There are some uncomfortable truths in the Productivity Commission’s draft report: there are way too many super accounts; the cost of insurance has sometimes been paid at the expense of young and casually employed people building up balances in super; and there are some underperforming super funds. Most not-for-profit super funds are high-performing but a smattering are not. Most of the underperforming funds are in the retail sector.
As the superannuation industry, we need to be held to account by our members, government and the community. There is no place for super funds that underperform in the long term. Unnecessarily duplicated accounts should be consolidated.
Governments past and present also need to be held to account, particularly where they have been the brake on improving efficiency and consumer protections. There are plenty of examples of where this has happened.
With its ideologically driven disdain for the Fair Work Commission, the current government has stalled the default selection process for four years.
Despite calls from the Australian Institute of Superannuation Trustees and others to re-start the process, there was no attempt to implement increased consumer protections and accountability measures to remove underperforming funds from the default space. Parliament passed these measures back in 2013 and the government itself had told the Federal Court it intended to implement them. As a result of the government’s inaction, thousands of Australian workers have been allocated to funds that should not have retained their default status.
This isn’t the only area where successive governments have sat on their hands and ignored reforms that could truly make a difference in member outcomes.
The auto-consolidation of lost and inactive accounts was meant to start in January 2014. Following extensive discussions with the super industry, the government had announced in 2011 that members would have a streamlined process for consolidating accounts and avoiding paying unnecessary fees, including insurance premiums, on multiple accounts. Any accounts with less than $1000 were to be automatically consolidated into the current active account, unless the member opted out; however, the government stopped this plan before it even started.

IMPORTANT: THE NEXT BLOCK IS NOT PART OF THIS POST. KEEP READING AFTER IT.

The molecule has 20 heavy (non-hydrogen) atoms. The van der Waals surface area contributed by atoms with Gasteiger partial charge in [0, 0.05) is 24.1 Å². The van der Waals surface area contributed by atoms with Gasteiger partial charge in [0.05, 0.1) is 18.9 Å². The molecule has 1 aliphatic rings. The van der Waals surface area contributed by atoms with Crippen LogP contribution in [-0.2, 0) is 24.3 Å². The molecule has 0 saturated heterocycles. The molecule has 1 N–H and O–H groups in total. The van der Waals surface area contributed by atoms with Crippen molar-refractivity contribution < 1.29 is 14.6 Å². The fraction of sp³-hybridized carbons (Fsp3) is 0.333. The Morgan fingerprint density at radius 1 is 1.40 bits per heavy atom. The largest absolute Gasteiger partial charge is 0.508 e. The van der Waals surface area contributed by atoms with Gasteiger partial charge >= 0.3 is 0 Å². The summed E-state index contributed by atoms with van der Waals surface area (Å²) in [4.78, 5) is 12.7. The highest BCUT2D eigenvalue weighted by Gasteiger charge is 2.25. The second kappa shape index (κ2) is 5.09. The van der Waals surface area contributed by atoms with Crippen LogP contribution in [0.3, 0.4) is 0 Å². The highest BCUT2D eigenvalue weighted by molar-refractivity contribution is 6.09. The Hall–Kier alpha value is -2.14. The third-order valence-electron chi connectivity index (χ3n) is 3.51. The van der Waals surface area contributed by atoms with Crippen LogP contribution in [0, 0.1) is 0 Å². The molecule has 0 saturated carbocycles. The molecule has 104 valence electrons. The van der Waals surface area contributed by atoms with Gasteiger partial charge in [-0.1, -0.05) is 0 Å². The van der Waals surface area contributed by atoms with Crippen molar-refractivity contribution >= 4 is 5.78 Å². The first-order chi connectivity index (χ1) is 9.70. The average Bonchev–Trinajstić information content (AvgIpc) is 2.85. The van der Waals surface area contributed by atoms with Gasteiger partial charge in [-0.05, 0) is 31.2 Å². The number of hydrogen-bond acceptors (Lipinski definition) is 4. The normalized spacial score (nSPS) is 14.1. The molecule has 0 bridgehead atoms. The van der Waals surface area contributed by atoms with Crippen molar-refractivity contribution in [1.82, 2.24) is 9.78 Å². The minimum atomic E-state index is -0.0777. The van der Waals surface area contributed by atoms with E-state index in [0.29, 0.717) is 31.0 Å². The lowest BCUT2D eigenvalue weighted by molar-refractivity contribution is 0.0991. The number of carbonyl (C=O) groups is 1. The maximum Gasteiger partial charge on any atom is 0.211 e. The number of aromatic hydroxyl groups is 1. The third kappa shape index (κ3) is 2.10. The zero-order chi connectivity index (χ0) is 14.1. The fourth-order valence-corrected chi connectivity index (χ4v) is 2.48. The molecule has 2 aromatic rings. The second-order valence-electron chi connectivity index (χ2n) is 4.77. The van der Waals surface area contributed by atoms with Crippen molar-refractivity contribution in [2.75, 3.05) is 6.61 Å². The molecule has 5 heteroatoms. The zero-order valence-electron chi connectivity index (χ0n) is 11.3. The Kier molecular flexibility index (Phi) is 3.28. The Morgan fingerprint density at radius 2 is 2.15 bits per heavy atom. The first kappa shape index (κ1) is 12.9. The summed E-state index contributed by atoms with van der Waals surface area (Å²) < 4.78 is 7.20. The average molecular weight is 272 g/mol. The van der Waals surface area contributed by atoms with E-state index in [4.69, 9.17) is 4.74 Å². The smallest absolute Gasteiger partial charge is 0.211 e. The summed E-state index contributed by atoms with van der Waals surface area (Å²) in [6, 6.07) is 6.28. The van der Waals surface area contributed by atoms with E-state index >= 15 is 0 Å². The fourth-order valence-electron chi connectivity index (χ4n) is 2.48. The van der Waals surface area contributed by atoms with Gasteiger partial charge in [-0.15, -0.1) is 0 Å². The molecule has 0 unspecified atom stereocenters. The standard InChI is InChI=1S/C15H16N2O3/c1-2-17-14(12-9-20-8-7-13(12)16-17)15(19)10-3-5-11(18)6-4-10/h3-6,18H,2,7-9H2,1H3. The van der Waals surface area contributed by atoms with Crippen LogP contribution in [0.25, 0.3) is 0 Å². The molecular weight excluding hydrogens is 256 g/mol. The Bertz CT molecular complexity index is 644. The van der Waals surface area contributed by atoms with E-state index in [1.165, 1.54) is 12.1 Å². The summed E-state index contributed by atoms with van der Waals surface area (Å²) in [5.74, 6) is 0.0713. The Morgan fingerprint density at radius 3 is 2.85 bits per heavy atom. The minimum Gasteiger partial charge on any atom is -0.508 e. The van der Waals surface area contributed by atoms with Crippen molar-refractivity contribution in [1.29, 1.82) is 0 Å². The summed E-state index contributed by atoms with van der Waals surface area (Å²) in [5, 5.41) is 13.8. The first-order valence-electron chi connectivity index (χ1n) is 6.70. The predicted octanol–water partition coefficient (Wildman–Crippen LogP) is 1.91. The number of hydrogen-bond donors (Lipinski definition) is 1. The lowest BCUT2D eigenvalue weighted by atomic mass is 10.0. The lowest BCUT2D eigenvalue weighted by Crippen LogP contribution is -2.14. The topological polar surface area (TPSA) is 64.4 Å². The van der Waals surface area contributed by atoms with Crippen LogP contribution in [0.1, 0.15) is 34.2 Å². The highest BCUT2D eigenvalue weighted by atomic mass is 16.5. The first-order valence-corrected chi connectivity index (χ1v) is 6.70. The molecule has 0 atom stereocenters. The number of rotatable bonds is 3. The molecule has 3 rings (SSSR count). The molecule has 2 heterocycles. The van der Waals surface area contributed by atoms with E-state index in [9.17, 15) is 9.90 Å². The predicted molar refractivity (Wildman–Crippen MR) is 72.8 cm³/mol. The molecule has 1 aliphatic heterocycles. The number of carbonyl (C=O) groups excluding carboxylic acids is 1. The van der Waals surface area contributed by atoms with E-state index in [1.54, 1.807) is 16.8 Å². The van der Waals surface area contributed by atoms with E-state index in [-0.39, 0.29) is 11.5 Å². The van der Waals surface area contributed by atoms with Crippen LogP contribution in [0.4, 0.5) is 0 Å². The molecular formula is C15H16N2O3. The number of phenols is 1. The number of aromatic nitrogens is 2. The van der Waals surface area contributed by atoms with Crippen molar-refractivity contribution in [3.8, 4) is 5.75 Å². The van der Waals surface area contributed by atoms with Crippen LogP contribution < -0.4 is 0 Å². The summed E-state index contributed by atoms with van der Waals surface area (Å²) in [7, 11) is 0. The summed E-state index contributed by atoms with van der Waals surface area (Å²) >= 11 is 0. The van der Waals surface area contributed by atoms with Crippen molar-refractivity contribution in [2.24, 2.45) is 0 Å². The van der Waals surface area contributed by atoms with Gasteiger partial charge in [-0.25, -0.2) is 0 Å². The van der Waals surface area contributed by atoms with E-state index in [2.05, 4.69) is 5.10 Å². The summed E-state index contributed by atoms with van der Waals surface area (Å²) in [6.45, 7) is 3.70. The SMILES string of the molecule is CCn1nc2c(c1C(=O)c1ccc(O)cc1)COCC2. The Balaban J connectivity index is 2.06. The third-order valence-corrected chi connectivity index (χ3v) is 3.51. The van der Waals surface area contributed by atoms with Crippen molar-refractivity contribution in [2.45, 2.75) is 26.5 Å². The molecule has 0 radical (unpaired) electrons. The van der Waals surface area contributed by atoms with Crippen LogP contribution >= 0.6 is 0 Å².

Instead, it increased the number of lost accounts transferred to the Australian Taxation Office, where the savings in these accounts are counted as consolidated revenue until claimed. The Productivity Commission’s draft recommendations ignore these stalled reform mechanisms, and instead propose dismantling the system as we know it.
The report fails to put into context the success of the Australian superannuation system and the fact that, by world standards, we are starting from a very high base. The problems the commission identified are real but can be resolved without a sledge hammer.
The Productivity Commission also ignores Choice superannuation products, where the bulk of assets in pooled funds lie, and where underperformance is even more systemic. This is despite the commission finding that not-for-profit super funds systematically outperform for-profit super funds and feature overwhelmingly in the top-rated MySuper products, with default super posting (on average) investment returns almost 2 per cent a year higher than in Choice super.
In spite of this, the commission hasn’t made any draft recommendations that are directly about investment performance. There’s a weak recommendation that people being gouged by now-illegal, but sometimes grandfathered, trailing commissions should be told about them. A recommendation to ban all trailing commissions must surely be in order.
We do need to do more – much more – to ensure that we have the community’s trust but it’s a bit rich for the financial services minister to be scolding the super industry about these issues when the government should have worked with us to address these problems. Many of them could have been largely fixed years ago.
David Haynes is executive manager, policy and research at the Australian Institute of Superannuation Trustees.